Friday, June 3, 2016

Hyper Light Drifter

Rating: 7.5
Happy Price: 9.99


Hyper Light Drifter 16 bit top down hack and slash that emphasizes on your ability to teleport around as your main offense and defense. It's rare for teleportation to be a core mechanic of a melee combat based game, and it's refreshing since its one of the most fun things to do in any medium. Yes, you can teleport around at will, and backstab enemies without any drain to stamina or mana, it's just apart of your character and it's awesome.


You will be taken back to the 90's where games did not forgive, did not adjust, and relied on player reactions to succeed. It's a very simple formula, the user can attack with a sword or shoot projectiles. There is a three hit melee combo along with upgrades that allow for new attacks. New guns can be acquired or purchased with a strange currency that takes forever to accrue for upgrades. There are tons of variety among enemies which forces you to learn and adjust to them as the game goes on. While playing, you will notice yourself getting better with reactions and timing which is one of the coolest things a game can do. You don't gain EXP in this game and upgrades are few and far between, so you have to rely on yourself to be better. Teleporting around and having full control of my success is incredibly rewarding and fun, the combat design is the best part of the game.

Level Design

Levels are hand crafted, and they are done very well. Lots of natural barriers for the player to use when in tricky situations, and even choke points that can be created. It's extremely fun to create choke points when flooded by enemies to even the odds. Health and currency are cleverly hidden in areas that force the player to look around and explore the world. It's almost necessary to do so, not being able to upgrade would be quite the death sentence as the game progresses. When in combat it was great, one issue I had was navigating the levels along with the provided map. It was extremely confusing and things weren't laid out very clearly. In a game that punishes for mistakes, things need to be labeled well. There were several times I would have to backtrack in areas because I knew that I had to have missed something along the way. While doing this, the horde of enemies would re appear and I'd have to recreate the magic I did the first time in order to "maybe" do something correctly. I found this incredibly frustrating because the game felt like a complicated labyrinth while having hard combat. Had this been done better, I think I'd rate this game much higher since it had tons going for it. I struggled getting through this game, especially knowing I had other games on deck like Overwatch.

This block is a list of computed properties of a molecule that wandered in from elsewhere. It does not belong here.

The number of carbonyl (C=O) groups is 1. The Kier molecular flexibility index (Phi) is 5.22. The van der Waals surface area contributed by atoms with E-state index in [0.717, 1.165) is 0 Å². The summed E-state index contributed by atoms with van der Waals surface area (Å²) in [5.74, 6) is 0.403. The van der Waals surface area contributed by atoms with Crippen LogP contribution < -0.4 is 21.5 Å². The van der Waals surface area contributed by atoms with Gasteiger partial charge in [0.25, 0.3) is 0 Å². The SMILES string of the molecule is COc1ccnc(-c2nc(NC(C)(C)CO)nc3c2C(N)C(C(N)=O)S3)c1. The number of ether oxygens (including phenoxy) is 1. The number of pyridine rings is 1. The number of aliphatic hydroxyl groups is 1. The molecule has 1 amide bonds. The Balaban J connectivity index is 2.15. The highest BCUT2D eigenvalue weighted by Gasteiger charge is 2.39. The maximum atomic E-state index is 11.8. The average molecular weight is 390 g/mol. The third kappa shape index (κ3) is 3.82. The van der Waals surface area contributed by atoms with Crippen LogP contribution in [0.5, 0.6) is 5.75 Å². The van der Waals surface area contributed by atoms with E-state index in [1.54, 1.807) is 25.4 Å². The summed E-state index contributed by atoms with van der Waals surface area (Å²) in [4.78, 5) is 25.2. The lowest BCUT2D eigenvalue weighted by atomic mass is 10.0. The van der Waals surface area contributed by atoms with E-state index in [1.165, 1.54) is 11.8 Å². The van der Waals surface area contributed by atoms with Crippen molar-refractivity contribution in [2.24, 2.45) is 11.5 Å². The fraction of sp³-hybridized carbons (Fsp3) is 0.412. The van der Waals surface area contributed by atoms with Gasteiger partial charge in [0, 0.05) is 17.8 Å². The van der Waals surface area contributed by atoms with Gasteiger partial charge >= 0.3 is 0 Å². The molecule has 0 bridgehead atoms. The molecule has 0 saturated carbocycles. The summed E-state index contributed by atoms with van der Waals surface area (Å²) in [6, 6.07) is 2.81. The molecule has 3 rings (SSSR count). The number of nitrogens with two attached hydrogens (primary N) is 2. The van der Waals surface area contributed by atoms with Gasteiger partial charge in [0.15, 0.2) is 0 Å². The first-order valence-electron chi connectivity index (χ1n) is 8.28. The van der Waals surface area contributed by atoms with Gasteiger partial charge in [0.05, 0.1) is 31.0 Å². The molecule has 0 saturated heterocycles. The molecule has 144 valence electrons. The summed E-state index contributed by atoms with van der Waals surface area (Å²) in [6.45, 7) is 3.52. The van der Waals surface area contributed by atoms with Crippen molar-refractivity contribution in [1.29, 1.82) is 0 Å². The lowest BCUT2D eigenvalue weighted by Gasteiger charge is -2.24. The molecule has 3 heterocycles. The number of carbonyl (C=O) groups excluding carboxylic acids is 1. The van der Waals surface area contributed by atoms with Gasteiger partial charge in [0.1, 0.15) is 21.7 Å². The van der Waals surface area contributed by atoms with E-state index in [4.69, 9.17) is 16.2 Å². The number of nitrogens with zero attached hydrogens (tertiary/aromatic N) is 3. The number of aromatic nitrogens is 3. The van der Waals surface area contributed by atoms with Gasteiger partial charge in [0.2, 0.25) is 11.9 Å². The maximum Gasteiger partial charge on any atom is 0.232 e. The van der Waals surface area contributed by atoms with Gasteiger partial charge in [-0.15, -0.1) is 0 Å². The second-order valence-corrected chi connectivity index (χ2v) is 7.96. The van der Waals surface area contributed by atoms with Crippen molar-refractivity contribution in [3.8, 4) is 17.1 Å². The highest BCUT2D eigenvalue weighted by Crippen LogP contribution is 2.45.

I can't say enough about the artwork. The color palette is consistent and the quality never lets up throughout the whole experience. Bosses, enemies, and the environment look great. Cut scenes are fantastic, and since there isn't any dialogue the story is communicated solely through pictures. This is incredibly ambitions, and at times I don't think I had a full grasp of what was going on. But for the most part I think I had a general idea. It kind of felt like when someone is speaking another language to you, but have really good body language and you can confidently assume what they are talking about. I would argue that the pixel art can be framed and put up in a gallery it's that good.


Using the GameMaker Studio engine, this is by far the best game I've ever seen created with that tool. The combat is phenomenal with a great balance of difficulty since you as a character are overpowered with the ability to have an unlimited use of teleportation. However the labyrinth of a map is confusing, and since there isn't any real reward of redoing tasks like killing enemies that spawn in an area, it makes things frustrating since in some cases you have to do repetitive difficult tasks. If there was some way to mitigate that, it would be a much better experience.

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